Oh, and let me add as well that the tax revenue in question comes from people who come here to, uh let me think, attend conventions or other entertainment-related events.

Those tax inducements? They involve tax abatements, contrary to what one leading local — and vocal — businessman, Craig Gualtiere, said recently, do work. They actually do provide incentives for business to come to communities, set up shop, build things, hire people and provide whatever service they are in business to provide. OK, so we exempt those businesses from paying property taxes for a few years. Then they join the tax rolls. Amarillo is not creating a new invention with this device; it’s been tried and proven all across the nation.

Yes, one can overdue tax abatements, but do you really think city and county officials are unaware of that risk?

So here we are. The community has heard from the downtown redevelopment brain trust.

Let’s proceed.

7 thoughts on “Are we clear now on downtown plans?”

  1. John, you ask, “Yes, one can overdue tax abatements, but do you really think city and county officials are unaware of that risk?”

    Yes, I really think that because I witnessed it. I was at the Potter County Commissioners’ Court the day they approved the $810k Coke tax abatement. One of the commissioners asked if the Potter County tax abatement was necessary, was it a deal breaker. The Coke representative said that she was not authorized to answer that question.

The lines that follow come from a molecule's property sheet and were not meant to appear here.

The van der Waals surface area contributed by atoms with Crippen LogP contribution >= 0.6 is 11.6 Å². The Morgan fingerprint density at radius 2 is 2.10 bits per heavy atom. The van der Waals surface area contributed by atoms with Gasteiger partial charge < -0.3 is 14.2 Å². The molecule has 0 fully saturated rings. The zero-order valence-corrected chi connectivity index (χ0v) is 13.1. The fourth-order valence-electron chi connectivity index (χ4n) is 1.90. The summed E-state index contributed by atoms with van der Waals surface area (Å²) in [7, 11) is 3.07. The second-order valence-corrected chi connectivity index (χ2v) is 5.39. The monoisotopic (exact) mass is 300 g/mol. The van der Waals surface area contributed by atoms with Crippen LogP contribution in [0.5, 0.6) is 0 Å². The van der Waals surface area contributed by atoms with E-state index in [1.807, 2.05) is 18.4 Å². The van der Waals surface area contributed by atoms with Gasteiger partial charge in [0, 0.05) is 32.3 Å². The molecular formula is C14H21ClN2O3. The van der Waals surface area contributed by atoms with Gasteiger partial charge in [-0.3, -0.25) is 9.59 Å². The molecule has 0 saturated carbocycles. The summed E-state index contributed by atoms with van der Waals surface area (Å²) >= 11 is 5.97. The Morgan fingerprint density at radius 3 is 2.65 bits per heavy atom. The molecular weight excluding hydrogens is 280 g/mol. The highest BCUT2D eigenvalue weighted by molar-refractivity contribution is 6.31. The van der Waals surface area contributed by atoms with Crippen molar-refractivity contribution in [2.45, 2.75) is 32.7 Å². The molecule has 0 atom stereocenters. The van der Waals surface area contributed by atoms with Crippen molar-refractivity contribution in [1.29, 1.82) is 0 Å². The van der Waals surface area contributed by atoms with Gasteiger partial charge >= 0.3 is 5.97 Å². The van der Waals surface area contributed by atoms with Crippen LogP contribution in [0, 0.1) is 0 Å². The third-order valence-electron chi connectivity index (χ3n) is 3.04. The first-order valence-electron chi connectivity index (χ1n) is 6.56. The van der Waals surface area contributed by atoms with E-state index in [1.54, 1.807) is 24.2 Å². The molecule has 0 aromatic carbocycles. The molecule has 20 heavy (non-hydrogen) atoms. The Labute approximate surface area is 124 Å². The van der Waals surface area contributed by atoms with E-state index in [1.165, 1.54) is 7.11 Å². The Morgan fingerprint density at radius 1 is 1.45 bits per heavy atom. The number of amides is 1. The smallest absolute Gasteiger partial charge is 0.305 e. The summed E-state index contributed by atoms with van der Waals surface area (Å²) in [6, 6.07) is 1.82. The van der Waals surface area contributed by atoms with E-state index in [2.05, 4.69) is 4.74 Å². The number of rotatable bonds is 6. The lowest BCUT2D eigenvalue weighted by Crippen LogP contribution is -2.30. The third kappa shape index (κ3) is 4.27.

But Coke got the abatement anyway. Coke’s tax abatement application to Potter County should have been tabled until Coke could provide and answer.

    As for yesterday’s meeting, you ask, “Are we clear yet?”

    The answer is no. When we are told by the man receiving unprecedented largesse in the form of public money that it is “nobody’s business” who is going to profit privately from the investment of private money, we are not clear.

    Thanks for considering my thoughts. Vince

  2. I tried to edit my post above, but could not find the edit button. My final paragraph should read: